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China flips cybersecurity tables; reports claim U.S. is prepping attacks
Chinese President Xi Jinping tried to turn the tables on President Obama over digital security Friday night by claiming that China is a “victim” of cyber attacks, amid reports that the Obama administration is developing secret plans for global cyber warfare.
As the two leaders met for an informal two-day summit in the Californian desert, Mr. Xi decried media reports that “might give people the sense or feeling that cyber security as a threat mainly comes from China.”
“China is a victim of cyber attacks and we hope that earnest measures can be taken to resolve this matter,” he told reporters, with Mr. Obama at his side. Mr. Xi said he wanted to dispel America’s “misgivings” about China’s alleged role in cyber hacking.
There have been numerous reports in recent months of China launching sophisticated cyber attacks against U.S. weapons systems like the F-35 Joint Strike Fighter, as well as accusations of the theft of corporate secrets. China has denied the allegations.
Mr. Obama, confronting a growing scandal about his own administration’s digital surveillance on U.S. citizens, didn’t accuse China publicly of hacking America's military or corporate secrets. Instead he called for “common rules of the road” over international cyber-hacking, and said China should be America’s partner in such an effort.
“As China continues in its development process and more of its economy is based on research and innovation and entrepreneurship, they’re going to have similar concerns, which is why I believe we can work together on this rather than at cross-purposes,” Mr. Obama said.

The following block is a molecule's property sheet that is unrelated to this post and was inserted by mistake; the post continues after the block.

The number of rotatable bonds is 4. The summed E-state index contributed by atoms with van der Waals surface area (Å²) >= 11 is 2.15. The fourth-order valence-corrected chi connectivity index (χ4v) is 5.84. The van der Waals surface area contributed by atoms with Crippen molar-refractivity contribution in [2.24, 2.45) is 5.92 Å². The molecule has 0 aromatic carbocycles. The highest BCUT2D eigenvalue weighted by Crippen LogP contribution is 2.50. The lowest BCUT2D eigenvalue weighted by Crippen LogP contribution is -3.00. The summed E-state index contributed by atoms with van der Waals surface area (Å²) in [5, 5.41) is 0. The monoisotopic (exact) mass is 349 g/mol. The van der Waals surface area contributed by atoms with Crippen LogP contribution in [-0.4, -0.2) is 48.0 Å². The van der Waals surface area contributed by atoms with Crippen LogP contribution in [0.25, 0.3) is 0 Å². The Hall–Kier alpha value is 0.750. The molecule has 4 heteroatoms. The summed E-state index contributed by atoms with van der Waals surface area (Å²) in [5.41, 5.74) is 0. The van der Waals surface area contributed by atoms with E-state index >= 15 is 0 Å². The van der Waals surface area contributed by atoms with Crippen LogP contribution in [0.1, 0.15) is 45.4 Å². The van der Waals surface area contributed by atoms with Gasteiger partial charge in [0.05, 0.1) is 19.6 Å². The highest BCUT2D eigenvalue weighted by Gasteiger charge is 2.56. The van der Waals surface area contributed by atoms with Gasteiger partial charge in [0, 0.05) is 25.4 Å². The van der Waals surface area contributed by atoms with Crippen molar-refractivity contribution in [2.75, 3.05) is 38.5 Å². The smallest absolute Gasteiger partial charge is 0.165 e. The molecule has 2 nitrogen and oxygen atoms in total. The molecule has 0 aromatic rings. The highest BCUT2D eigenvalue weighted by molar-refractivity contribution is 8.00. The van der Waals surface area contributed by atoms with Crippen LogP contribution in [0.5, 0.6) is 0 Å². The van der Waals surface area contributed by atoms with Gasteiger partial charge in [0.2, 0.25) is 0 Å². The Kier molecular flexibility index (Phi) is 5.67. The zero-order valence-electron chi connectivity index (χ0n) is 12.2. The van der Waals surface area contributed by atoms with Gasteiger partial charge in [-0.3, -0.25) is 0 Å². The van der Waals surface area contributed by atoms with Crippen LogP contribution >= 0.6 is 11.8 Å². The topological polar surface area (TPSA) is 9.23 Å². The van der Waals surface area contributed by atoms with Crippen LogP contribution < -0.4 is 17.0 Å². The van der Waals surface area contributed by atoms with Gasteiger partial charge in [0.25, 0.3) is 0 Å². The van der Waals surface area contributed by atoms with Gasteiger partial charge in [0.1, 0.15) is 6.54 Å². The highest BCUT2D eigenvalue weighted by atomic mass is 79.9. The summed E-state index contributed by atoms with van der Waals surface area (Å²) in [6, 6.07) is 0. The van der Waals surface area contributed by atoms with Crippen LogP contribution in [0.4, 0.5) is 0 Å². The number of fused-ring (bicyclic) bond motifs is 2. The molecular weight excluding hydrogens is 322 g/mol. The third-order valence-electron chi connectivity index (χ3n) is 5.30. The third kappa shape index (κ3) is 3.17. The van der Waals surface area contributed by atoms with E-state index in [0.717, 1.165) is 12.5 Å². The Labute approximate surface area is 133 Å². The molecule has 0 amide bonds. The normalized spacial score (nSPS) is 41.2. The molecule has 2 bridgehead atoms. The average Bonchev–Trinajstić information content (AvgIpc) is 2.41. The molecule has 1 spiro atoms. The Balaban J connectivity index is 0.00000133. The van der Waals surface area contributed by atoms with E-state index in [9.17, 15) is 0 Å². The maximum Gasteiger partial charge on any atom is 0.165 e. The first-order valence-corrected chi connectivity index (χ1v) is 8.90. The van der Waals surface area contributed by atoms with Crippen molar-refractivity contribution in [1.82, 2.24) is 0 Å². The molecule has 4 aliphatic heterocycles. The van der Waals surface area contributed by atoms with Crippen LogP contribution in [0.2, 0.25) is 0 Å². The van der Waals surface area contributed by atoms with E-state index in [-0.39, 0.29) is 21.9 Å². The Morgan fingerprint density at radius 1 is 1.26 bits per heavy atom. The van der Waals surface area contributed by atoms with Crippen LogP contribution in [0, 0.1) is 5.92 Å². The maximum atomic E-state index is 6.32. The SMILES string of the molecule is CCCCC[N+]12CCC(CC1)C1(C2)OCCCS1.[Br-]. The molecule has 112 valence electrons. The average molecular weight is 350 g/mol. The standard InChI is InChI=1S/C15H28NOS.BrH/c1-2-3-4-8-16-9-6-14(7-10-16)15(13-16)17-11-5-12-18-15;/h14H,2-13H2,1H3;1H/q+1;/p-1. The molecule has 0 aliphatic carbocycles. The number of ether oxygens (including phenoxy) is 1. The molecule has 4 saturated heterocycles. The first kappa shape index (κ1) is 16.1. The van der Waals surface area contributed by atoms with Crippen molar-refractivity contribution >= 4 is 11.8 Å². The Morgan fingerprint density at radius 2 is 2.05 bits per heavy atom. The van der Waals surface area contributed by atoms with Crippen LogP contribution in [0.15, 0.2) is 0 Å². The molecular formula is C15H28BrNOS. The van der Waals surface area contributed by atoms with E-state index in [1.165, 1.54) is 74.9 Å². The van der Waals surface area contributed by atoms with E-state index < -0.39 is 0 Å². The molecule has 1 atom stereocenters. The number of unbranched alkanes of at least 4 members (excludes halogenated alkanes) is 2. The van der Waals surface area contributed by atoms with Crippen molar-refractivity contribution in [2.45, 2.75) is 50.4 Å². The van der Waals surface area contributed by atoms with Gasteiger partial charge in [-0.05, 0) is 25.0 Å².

Their meeting came amid fresh media reports that the Obama administration has been preparing secret plans to launch cyber attacks with “little or no” warning against foreign adversaries. Both the Guardian newspaper in Great Britain and the Washington Post reported that Mr. Obama signed an order in October known as Presidential Policy Directive 20, which authorizes the National Security Agency and intelligence officials to prepare for imminent cyber warfare.
“The United States government shall identify potential targets of national importance where [cyber attacks] can offer favorable balance of effectiveness and risk as compared with other instruments of national power,” the directive states, according to the newspapers.
Mr. Xi was greeted at the approach to the exclusive Sunnylands estate in southern California by hundreds of protesters, including demonstrators calling for the liberation of Tibet, members of the Falun Gong, and Vietnamese protesting about disputed islands in the South China Sea. Temperatures in the region climbed to more than 110 degrees.
The meetings will conclude on Saturday.
With the reports of domestic surveillance by the Obama administration threatening to overshadow the talks, Mr. Obama told reporters that the issue of cyber hacking are “different” from spying that’s aimed at preventing terrorist attacks.
“How we deal with both identifying potential terrorists or criminals, how the private sector deals with potential theft, and how the federal government, state governments, local governments and the private sector coordinate to keep out some of these malicious forces while still preserving the openness and the incredible power of the Internet and the web and these new telecommunications systems — that’s a complicated and important piece of business,” Mr. Obama said. “But it’s different from these issues of theft and hacking.”
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About the Author
Dave Boyer is a White House correspondent for The Washington Times. A native of Allentown, Pa., Boyer worked for the Philadelphia Inquirer from 2002 to 2011 and also has covered Congress for the Times. He is a graduate of Penn State University. Boyer can be reached at email@example.com.
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